Despite best efforts to relieve individuals of pain either through conservative or surgical measures, some patients experience chronic pain. A spinal cord stimulator is permanently implanted in the spinal canal to provide pain relief. This procedure attempts to convert the painful sensation to a tingling sensation, which the brain perceives as more desirable. Small leads with multiple electrodes are positioned over the spinal cord. There are several designs of spinal cord stimulation devices.
A spinal cord stimulator differs from traditional surgery in several ways. The spinal cord stimulator does not change the underlying condition; it simply changes the brain’s perception of pain. There are two parts to the surgery. There is a trial phase in which the leads are placed and connected to an external power supply. You will go home for several days to weeks and see how well the device controls your pain. If this is successful, a permanent system will be implanted. If the trial is not successful, an attempt at a second trial with a spinal cord stimulator may be undertaken. If it also fails, the leads will be removed permanently.
Conditions Treated with Spinal Cord Stimulation
Decompression surgery is performed for the treatment of stenosis, radicular pain, spondylosis or other conditions associated with nerve compression.
What to Expect Before Spinal Cord Stimulation
Once you have decided to have neck pain surgery, the following events take place:
A medical examination.
Chest X-ray, EKG and blood work.
You may be asked to have a neurological or psychological examination.
If taking aspirin or anti-inflammatory medications daily, stop these medications at least one week before surgery.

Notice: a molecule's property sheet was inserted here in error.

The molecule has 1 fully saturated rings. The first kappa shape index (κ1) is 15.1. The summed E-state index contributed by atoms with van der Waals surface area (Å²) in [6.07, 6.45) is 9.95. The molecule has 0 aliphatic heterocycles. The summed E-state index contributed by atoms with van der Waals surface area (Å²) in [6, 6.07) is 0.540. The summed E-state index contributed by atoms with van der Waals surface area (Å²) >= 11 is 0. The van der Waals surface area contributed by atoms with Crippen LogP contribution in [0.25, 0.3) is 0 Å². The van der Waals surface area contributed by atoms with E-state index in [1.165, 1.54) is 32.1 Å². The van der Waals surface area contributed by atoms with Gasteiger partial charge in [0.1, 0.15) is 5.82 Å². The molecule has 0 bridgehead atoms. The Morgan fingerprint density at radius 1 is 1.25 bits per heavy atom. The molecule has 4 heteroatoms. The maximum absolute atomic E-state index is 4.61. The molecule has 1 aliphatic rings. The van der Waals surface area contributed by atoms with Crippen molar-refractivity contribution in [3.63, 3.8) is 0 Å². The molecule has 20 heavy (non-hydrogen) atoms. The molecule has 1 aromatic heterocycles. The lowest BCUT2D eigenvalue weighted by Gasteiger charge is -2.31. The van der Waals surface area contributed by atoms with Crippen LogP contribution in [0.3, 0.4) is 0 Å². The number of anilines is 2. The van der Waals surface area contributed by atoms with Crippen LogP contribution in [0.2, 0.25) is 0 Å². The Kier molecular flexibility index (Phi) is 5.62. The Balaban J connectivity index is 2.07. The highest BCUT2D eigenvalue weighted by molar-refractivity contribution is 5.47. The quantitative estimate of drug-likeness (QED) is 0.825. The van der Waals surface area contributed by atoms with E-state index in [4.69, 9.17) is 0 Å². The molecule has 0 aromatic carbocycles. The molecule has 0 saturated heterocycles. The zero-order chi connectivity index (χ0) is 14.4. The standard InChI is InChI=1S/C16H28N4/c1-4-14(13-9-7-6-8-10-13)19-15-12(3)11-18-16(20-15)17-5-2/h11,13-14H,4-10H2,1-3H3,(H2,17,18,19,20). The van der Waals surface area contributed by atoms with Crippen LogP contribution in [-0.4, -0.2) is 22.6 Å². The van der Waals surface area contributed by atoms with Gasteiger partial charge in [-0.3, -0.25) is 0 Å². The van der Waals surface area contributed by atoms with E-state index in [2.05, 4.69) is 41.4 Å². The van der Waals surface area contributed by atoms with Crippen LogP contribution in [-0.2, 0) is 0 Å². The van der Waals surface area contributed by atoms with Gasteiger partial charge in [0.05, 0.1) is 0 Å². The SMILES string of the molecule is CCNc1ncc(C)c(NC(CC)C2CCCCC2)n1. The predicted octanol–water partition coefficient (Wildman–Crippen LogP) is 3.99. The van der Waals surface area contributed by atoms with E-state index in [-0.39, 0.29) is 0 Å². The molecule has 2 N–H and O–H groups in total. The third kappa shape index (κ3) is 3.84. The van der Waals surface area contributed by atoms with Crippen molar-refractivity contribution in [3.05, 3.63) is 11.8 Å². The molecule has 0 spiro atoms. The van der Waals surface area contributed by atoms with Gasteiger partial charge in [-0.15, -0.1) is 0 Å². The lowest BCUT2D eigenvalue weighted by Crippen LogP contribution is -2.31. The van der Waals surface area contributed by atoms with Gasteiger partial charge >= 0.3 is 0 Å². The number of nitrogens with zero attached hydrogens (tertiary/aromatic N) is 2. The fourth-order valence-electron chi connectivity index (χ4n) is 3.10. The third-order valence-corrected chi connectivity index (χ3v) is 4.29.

If you take prescription medications or other drugs, including herbals, ask your doctor how soon you should stop taking these before neck pain surgery.
Do not have anything to eat or drink for 6 to 8 hours before surgery.
You will check into the hospital the morning of decompression surgery.
Prior to surgery, you will be asked to sign permits for surgery, anesthesia, blood and blood products.
What to Expect During Spinal Cord Stimulation
An incision is made in the low back area (or in the back of the neck if cervical surgery).
Fluoroscopy, a method used to make images, is used to determine the correct level(s) to be operated.
The tissue, most commonly bone and ligament, that is compressing on the nerve(s) is removed.
Sometimes fusion is performed after the decompression to stabilize the operated area.
Surgery takes approximately 1-4 hours.
What to Expect After Spinal Cord Stimulation
You will be in the recovery room from 1 to 1½ hours.
The surgeon will contact your family while you are in recovery.
After going to a hospital room, you will be able to use a PCA pump to get medication for pain control. This machine controls the amount of medication that can be received.
Staff will usually get you out of bed the same day as the surgery.
The hospital stay is usually 1-3 days.
A brace or corset may be prescribed to restrict bending.
You will be given any needed prescriptions and discharge instructions.
A set of exercises that you can do at home will be provided.
You will be able to ride in a car or plane upon leaving the hospital.
Physical therapy is usually initiated after the first office visit with your doctor following surgery.
ecovery from discectomy is usually relatively brief, but it varies greatly among patients and is dependent on the age and health of the individual. Return to work also varies greatly among patients and is related to overall health and the type of work you do.